Thursday, July 14, 2016

Bobby Kennedy

For those of us that old enough, when we think back to JFK and Camelot, we think of a time of innocence, of renewal and of possibility. And then the 60’s happened. There has been a lot of talk lately about the 60’s. About the fissures it opened up, and about the fact that we are still trying to heal them. Sydney Schanberg, the great reporter who died last week, once told me in an interview that he thought Vietnam represented the end of consensus politics in America.

Since then we have been seemingly searching for the politician or the leader that could bridge that divide. The irony has been that in a time of polarity it’s been impossible for that leader to emerge. So we look back to what might have been. And when we do, the image and mythology of Bobby Kennedy rises as almost an apparition from the body politic.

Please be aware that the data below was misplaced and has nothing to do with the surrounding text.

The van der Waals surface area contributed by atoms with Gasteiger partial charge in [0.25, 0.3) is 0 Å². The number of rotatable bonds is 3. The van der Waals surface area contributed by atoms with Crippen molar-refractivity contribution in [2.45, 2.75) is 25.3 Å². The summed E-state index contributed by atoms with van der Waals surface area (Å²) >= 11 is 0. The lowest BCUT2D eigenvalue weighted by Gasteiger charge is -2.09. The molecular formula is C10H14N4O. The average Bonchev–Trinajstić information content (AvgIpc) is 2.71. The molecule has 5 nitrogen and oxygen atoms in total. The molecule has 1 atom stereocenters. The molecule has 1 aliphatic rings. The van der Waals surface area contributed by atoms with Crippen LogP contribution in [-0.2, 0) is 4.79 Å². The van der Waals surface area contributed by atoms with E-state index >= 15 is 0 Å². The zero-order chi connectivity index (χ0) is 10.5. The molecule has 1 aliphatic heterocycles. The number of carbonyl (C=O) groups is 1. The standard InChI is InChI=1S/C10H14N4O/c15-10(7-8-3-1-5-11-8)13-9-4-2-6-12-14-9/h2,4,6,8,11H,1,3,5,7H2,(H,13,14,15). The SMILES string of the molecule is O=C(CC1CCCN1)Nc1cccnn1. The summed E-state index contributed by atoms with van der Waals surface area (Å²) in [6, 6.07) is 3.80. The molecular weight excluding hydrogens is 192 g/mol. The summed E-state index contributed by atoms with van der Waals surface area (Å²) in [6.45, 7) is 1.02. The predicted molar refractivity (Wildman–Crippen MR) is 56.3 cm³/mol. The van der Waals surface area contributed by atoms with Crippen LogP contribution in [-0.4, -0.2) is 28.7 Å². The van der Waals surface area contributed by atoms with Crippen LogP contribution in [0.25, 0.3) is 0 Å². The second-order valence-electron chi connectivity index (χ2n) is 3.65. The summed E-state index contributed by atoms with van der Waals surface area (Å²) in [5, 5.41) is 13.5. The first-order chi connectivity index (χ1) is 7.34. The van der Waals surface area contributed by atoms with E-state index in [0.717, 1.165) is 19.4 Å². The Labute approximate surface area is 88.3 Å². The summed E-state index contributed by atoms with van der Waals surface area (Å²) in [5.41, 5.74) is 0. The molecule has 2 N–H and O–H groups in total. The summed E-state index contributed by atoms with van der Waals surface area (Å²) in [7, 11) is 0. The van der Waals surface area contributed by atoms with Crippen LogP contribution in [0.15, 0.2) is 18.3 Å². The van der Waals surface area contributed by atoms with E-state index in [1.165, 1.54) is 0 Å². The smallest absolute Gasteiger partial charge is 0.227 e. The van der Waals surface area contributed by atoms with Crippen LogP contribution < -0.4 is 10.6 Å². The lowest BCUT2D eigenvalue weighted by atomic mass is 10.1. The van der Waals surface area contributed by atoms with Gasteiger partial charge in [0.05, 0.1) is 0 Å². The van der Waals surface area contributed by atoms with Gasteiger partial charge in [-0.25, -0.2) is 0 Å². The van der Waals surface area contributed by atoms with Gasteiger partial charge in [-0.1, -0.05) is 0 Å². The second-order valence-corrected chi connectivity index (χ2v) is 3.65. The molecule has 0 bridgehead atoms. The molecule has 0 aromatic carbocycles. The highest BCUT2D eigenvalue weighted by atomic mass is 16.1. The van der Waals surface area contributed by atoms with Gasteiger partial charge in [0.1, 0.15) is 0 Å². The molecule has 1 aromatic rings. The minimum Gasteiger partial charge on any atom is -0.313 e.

Why? What was it about Bobby that made us think he was different? It wasn’t his conviction, or his ideology or his morality or his intellect or his manners. Perhaps it was a unique ability to empathize, to see all sides, to shape-shift in ways that allowed him to find truth, or at least consensus where none had existed.

This is the Bobby Kennedy we get in Larry Tye new biography
Bobby Kennedy: The Making of a Liberal Icon.

My conversation with Larry Tye: